When asked if the current assessments adequately cover the workplace skills needed for careers, 21 percent of respondents answered “mostly yes” or “definitely yes,” whereas 79 percent responded that their assessments definitely don’t, mostly don’t, or somewhat but not adequately cover necessary workplace skills.

When asked if they struggle to find resources that are understandable for parents and students, 77 percent of respondents responded “yes” and 23 percent responded “no.” When asked how often students go to them for help in planning their careers, 49 percent of respondents replied “seldom” or “occasionally” and 51 percent responded with “often” or “always.”

As shown in Figure 2, most respondents thought students should start asking for career guidance as early as middle school and no later than their sophomore year in high school.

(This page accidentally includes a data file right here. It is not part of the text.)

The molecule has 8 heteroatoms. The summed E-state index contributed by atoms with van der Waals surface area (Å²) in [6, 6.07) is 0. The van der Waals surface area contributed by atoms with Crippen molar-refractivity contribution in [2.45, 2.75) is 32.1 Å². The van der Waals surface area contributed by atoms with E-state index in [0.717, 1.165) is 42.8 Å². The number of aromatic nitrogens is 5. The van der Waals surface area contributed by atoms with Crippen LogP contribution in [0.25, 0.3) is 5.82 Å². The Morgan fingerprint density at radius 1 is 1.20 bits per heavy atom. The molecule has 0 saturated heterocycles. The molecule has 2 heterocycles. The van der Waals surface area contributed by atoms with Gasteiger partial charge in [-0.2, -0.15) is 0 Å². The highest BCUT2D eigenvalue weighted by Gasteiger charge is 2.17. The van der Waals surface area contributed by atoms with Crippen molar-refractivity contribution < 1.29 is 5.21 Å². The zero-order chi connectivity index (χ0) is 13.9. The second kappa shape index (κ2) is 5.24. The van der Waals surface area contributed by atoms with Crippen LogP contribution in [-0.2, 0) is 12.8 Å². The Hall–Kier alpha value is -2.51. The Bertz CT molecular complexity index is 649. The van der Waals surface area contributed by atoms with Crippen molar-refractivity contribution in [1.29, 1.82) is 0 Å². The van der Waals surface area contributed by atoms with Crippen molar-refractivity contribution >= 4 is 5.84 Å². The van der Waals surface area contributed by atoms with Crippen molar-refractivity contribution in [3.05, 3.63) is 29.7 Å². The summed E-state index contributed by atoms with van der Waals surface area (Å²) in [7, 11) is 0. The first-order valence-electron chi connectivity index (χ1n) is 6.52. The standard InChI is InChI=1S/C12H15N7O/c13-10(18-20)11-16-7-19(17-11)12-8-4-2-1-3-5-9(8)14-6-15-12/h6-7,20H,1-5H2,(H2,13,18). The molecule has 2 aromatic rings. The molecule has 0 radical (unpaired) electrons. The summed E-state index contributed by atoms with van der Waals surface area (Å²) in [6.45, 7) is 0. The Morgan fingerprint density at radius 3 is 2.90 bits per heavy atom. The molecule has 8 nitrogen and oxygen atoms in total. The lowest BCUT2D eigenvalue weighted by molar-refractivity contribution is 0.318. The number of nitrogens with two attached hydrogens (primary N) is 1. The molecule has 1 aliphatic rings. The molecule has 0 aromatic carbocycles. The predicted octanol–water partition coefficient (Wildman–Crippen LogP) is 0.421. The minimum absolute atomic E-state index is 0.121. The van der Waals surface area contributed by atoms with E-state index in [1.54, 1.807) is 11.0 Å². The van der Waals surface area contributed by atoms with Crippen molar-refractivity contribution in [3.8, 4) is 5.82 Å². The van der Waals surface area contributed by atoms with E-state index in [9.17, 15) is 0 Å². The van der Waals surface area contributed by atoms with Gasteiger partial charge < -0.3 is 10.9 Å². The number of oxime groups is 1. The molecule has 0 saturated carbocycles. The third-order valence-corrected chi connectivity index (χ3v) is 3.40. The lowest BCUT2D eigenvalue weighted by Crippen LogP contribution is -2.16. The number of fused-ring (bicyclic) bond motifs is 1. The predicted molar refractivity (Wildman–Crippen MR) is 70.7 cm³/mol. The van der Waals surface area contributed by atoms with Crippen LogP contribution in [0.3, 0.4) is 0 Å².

figure 2

As shown in Figure 3, most respondents thought guidance counselors and specific Internet websites are the best places for students to find career guidance, followed by parents and general Web searches. Suggestions from the 25 people who provided an “other” answer included job shadowing or hands-on experience, teachers and classrooms, career and college experts, and online resources.

figure 3

When asked what is the most time an assessment should take to measure workplace skills, more than 80 percent of respondents chose either 30 or 45 minutes, as shown in Figure 4.

figure 4

When asked which type of career assessment they believed students would prefer, most respondents (89 percent) chose the shorter assessment for immediate feedback, whereas 11 percent chose a longer assessment for more detailed but delayed feedback.